Lance Armstrong – the cancer survivor and cycling champion who is a role model for millions worldwide – will officially face doping charges, the US Anti-Doping Agency announced late today.
The three-member USADA panel said the case would advance to an arbitration hearing should Armstrong elect to fight the charges, Reuters reported.
“The three-person review board has conducted a full evaluation and has made a unanimous recommendation to move forward with the adjudication process in accordance with the rules,” the USADA said in a statement.
Armstrong, a seven-time Tour de France champion, has never failed a drug test despite numerous allegations from race organizers and even teammates.
He has fiercely denied ever using performance-enhancing drugs.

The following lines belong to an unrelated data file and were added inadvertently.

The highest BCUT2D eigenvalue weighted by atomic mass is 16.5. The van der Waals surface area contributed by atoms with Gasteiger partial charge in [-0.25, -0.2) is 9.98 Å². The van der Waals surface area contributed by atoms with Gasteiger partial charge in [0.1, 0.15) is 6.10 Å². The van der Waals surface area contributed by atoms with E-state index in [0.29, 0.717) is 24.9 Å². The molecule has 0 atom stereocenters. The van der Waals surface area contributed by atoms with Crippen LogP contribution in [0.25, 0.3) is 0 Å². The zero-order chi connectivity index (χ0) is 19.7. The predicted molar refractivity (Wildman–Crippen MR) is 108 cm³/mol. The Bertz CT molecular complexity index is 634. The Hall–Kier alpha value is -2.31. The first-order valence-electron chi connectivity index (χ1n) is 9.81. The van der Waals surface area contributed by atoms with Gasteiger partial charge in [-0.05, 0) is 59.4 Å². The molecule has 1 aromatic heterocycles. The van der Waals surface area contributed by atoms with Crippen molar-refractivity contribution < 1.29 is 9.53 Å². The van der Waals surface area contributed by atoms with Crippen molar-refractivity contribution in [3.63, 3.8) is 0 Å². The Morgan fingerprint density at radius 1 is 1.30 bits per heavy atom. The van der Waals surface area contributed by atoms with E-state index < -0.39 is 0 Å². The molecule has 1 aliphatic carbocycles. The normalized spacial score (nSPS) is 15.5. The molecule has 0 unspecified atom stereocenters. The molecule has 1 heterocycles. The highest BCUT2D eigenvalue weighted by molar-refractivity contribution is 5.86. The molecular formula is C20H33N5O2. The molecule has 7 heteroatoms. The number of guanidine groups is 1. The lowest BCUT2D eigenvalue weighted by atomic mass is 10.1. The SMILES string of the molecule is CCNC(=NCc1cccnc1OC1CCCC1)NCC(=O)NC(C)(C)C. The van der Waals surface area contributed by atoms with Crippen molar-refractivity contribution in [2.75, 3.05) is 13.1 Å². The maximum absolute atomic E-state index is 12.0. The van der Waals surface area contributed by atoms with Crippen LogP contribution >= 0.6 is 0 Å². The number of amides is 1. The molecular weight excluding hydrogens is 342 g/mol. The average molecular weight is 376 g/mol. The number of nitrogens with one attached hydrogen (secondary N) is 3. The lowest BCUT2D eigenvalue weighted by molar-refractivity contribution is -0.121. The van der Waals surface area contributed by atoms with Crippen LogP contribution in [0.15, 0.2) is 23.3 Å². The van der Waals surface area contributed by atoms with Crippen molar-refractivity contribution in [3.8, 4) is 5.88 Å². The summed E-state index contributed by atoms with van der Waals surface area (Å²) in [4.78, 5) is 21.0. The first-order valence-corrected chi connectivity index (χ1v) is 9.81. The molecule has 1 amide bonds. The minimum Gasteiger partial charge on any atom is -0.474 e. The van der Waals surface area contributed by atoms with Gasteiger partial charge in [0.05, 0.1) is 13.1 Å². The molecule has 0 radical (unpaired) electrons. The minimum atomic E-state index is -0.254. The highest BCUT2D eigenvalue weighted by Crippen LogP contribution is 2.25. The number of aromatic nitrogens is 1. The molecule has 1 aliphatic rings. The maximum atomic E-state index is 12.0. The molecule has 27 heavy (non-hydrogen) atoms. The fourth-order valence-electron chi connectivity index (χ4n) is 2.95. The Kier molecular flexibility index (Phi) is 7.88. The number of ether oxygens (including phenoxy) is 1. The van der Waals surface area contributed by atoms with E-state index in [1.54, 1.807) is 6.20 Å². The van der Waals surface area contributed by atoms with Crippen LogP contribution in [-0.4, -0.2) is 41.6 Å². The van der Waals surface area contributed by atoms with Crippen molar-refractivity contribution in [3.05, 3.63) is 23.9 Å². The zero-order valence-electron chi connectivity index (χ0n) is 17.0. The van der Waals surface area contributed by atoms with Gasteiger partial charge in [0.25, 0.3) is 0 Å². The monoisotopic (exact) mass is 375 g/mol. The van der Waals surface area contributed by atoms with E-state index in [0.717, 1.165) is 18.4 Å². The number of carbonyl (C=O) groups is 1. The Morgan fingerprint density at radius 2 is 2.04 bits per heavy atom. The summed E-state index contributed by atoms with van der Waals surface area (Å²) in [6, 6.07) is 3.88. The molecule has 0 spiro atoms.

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Doug Ulman, CEO of the Lance Armstrong foundation, questioned the USADA’s motives.
“We are concerned about the integrity and oversight of this proceeding and hope that Lance will be given the opportunity he deserves to assert his innocence,” Ulman said.
The USADA said Armstrong doped during the height of his career, when he dominated the grueling Tour de France in consecutive years from 1999 to 2005.
In addition, Armstrong's team doctors Pedro Celaya Lezama and Luis Garcia del Moral, trainer Pepe Marti and consulting doctor Michele Ferrari face charges, The Associated Press reported.
Armstrong’s lawyer said the decision refutes common sense.
Robert Luskin said Armstrong has passed 500 drug tests in more than a decade.
“It is the entirely predictable product of USADA’s toxic obsession with Lance Armstrong and a process in which truth is not a priority,” Luskin said in a statement.
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